There’s a pleasant, old-fashioned feel to Alpha.
"Gerry" stars Casey Affleck and Matt Damon as two friends named Gerry who go for a walk in the desert and get lost. There, I've gone and given away the plot. They walk and walk and walk. For a while they talk, and then they walk in silence, and then they stagger, and then they look like those New Yorker cartoons of guys lost in the desert who reach out a desperate hand toward a distant mirage of Jiffy Lube. It would have been too cruel for Van Sant to add Walter Brennan on the sound- track, listenin' to the age-old story of the shiftin', whisperin' sands.
A movie like this doesn't come along every day. I am glad I saw it. I saw it at the 2002 Sundance Film Festival, where a fair number of people walked out. I would say half. I was reminded of advice once given me by the veteran Chicago movie exhibitor Oscar Brotman: "Roger, if nothing has happened by the end of the first reel, nothing is going to happen." If I were to advise you to see "Gerry," you might have a good case on your hands for a class-action suit.
And yet, and yet--the movie is so gloriously bloody-minded, so perverse in its obstinacy, that it rises to a kind of mad purity. The longer the movie ran, the less I liked it and the more I admired it. The Gerrys are stuck out there, and it looks like no plot device is going to come along and save them. The horizon is barren for 360 degrees of flat wasteland. We have lost most of the original eight hours of "Greed" (1925), Erich von Stroheim's film that also ends with its heroes lost in Death Valley, but after seeing "Gerry," I think we can call off the search for the missing footage.
The screenplay for "Gerry," by Affleck, Damon and van Sant, is not without humor. Before they realize the enormity of their predicament, the two Gerrys discuss this dumb contestant they saw on "Jeopardy," and Affleck expresses frustration about a video game he has been playing (he conquered Thebes, only to discover he needed 12 horses and had but 11). One morning one of the characters finds himself standing on top of a tall rock and is not sure how he got there, or whether he should risk breaking an ankle by jumping down. If I ever get lost in Death Valley, it will be more or less exactly like this.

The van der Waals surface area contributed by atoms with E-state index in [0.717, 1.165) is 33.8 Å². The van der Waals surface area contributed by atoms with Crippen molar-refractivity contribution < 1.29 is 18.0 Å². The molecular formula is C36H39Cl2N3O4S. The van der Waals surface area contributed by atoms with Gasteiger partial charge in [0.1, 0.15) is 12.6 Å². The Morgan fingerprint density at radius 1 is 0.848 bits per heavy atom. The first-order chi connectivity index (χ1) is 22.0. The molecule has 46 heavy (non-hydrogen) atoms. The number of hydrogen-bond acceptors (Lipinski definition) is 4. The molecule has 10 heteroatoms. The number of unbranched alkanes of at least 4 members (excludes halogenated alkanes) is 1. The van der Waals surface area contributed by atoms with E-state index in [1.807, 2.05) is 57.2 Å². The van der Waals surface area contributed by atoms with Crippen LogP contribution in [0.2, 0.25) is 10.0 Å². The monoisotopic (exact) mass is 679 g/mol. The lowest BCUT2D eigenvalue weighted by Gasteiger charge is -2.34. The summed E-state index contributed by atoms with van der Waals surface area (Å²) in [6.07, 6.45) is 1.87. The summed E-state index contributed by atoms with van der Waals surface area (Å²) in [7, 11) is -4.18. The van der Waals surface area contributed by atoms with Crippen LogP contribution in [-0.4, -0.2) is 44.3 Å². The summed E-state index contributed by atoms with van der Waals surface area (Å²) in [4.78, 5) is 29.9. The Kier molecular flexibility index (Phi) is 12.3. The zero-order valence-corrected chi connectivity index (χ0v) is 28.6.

After seeing the film at Sundance, as I reported at the time, I got in a conversation with three women who said they thought it was "existential." "Existential?" I asked.
"Like, we have to chose whether to live or die." "They do not have a choice to make," I said. "They're lost and they can't find their car. They have no water and no food." "What I think," said one of the women, "is that it's like Samuel Beckett's 'Waiting for Godot,' except without the dialogue." "It has dialogue," her friend said.
"But not serious dialogue." "The dialogue in 'Godot' is not serious," I said. "At least, it is not intended by the speakers to be serious." "In 'Godot,' " the women said, "they wait and wait and Godot never comes. In 'Gerry,' they walk and walk and they never get anywhere." "There you have it," I said.
I arrive at the end of this review having done my duty as a critic. I have described the movie accurately and you have a good idea what you are in for if you go to see it. Most of you will not. I cannot argue with you. Some of you will--the brave and the curious. You embody the spirit of the man who first wondered what it would taste like to eat an oyster.
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